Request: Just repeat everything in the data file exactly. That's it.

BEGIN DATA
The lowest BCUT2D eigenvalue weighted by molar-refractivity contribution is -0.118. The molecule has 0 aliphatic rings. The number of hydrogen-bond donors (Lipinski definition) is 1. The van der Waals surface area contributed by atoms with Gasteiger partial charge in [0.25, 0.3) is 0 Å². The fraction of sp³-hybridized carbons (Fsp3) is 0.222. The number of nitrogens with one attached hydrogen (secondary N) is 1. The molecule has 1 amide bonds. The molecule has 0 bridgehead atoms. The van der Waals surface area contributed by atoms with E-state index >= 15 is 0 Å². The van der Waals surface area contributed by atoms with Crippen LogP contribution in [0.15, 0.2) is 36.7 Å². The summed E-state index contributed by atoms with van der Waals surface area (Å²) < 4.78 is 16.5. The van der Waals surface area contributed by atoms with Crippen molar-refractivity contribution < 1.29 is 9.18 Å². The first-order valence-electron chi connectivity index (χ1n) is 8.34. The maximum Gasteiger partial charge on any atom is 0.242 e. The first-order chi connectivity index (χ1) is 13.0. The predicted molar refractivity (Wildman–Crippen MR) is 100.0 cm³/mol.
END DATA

The lowest BCUT2D eigenvalue weighted by molar-refractivity contribution is -0.118. The molecule has 0 aliphatic rings. The number of hydrogen-bond donors (Lipinski definition) is 1. The van der Waals surface area contributed by atoms with Gasteiger partial charge in [0.25, 0.3) is 0 Å². The fraction of sp³-hybridized carbons (Fsp3) is 0.222. The number of nitrogens with one attached hydrogen (secondary N) is 1. The molecule has 1 amide bonds. The molecule has 0 bridgehead atoms. The van der Waals surface area contributed by atoms with E-state index >= 15 is 0 Å². The van der Waals surface area contributed by atoms with Crippen LogP contribution in [0.15, 0.2) is 36.7 Å². The summed E-state index contributed by atoms with van der Waals surface area (Å²) < 4.78 is 16.5. The van der Waals surface area contributed by atoms with Crippen molar-refractivity contribution < 1.29 is 9.18 Å². The first-order valence-electron chi connectivity index (χ1n) is 8.34. The maximum Gasteiger partial charge on any atom is 0.242 e. The first-order chi connectivity index (χ1) is 13.0. The predicted molar refractivity (Wildman–Crippen MR) is 100.0 cm³/mol.